Check out his social media sites. He offers free amazing photos of things like bald eagles flying in the wild and lots of other goodies.

www.https://jackmolan.com

https://www.facebook.com/JackMolanPhotography/

 

We love comments! If you’d like to let us know what you thought of the story, please leave a message in the field below. Do you have a personal story to tell?

The Decision that Made LadyDice an Up-and-Coming Hip Hop Star

fcae31d3-71bd-4212-b3ff-5fa9ceb014ddA few short years ago, singer LadyDice, weighed 275 pounds, had never written a song, and suffered from debilitating stage fright. It took an honest, painful look inside herself to break through the obstacles keeping her from her dreams.

 
Growing up in Southern California with her biological father, a mentally and physically abusive addict, she remembers sitting in the courtroom with her mom and dad fighting over who would get custody of her and her sisters. LadyDice’s home life improved after her mom won the custody battle and eventually married a wonderful man.

 
But the damage from those early years had been done.

 
And understanding the source of her self-destructive behavior wouldn’t come until much later.

 
Hitting bottom either kills you or makes you stronger, and LadyDice chose to use that dark, desperate place as her springboard to recreate her life.

“I decided I was ready to become who I always wanted to be,” she says.

Being overweight had always plagued her with self-doubt; that is, until she got serious and dropped 120 pounds.

LadyDice three years ago, before and after she lost 120 pounds.
LadyDice before and after she lost 120 pounds.

“I wish I could give some miracle answer [for how I lost all that weight and have kept it off], but it was just discipline. I LOOOVE food,” she admits, “so I had to figure out yummy ways to stay satisfied. After I got that down, it was easy.”

In a similar way, LadyDice faced her fear of the limelight by forcing her feet onto the stage for the first time three years ago. She’d always wanted to sing, to be heard. No one would stop her, least of all herself. The dreaded shakes and queasiness she’d avoided for so long gave way to joy as her amplified voice filled the room, and the audience moved to the beat. Since then, she has performed in all kinds of venues in several states.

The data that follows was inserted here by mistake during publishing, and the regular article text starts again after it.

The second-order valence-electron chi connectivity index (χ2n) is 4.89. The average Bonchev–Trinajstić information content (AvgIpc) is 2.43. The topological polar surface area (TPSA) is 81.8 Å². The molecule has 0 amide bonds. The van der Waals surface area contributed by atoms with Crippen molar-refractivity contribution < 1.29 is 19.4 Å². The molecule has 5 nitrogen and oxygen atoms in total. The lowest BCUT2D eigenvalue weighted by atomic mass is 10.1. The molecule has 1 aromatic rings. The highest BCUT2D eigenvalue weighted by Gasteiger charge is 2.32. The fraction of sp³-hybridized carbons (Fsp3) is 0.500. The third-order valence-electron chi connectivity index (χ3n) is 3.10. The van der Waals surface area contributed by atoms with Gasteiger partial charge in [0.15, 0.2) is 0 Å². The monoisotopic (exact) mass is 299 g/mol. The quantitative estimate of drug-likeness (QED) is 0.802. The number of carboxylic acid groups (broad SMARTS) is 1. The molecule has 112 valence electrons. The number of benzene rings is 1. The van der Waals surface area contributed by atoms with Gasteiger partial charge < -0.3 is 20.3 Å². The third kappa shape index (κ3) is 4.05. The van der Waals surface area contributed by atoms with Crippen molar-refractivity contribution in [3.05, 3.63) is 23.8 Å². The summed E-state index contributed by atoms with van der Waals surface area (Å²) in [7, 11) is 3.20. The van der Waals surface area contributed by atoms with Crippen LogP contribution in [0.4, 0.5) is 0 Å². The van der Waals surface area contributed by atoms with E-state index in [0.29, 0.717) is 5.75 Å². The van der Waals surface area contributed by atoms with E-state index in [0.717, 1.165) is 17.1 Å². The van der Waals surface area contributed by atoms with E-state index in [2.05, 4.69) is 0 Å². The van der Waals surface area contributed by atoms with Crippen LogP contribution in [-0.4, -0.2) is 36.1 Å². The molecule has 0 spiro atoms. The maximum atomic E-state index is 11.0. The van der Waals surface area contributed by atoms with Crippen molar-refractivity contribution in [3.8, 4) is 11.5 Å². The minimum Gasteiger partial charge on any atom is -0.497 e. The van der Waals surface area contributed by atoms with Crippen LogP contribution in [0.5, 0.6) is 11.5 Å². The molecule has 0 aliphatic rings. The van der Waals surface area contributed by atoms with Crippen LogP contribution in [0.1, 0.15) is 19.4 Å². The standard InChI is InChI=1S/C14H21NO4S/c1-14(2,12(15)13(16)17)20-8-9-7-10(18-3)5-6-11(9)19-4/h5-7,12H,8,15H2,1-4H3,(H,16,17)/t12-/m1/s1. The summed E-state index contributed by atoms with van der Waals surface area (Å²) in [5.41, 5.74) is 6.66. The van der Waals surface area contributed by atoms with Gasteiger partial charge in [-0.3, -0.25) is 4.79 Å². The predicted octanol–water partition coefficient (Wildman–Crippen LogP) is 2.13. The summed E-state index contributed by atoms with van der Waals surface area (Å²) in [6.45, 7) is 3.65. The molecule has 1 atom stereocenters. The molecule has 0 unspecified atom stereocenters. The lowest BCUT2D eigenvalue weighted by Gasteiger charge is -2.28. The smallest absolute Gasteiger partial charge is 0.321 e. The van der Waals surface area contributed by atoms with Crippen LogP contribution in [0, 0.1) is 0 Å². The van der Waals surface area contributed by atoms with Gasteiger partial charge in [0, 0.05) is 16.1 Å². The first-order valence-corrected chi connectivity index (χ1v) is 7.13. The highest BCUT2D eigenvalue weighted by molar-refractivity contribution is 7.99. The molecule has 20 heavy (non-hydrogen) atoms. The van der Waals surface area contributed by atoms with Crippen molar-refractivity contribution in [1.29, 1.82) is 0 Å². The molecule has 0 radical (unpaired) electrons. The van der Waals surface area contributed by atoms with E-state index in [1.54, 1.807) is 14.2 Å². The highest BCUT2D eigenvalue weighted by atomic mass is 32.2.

“I pushed myself for almost 2 years, and now I’m doing shows all over the place. I am a model and pursuing my dream in music!!” she exclaims. “You just have to find the belief in yourself.”

12088272_881154771968703_200476865479206303_nLadyDice has discovered her true friends in going after her dream of becoming a hip hop star.

“It’s amazing to see the people who step up and support your career and the ones who don’t,” she confides. “There’s been a lot of good and bad on my journey so far, but the good is definitely starting to outweigh the bad. I’m grateful.”

 

The single mom of a 4-year-old daughter and 3-year-old son, LadyDice finds juggling motherhood and her career challenging at times. “It’s really hard having to be gone and them not understanding why Mommy isn’t home,” she says. Still, her preschoolers root for her success. They love to see her perform on stage, and they sing along and dance to her CDs. Hearing about her travels to faraway places excites them, and LadyDice works hard to be present for her children when she’s home. “Honestly, this is an obstacle I haven’t overcome quite yet,” she acknowledges, “but I believe I’m finding a balance.”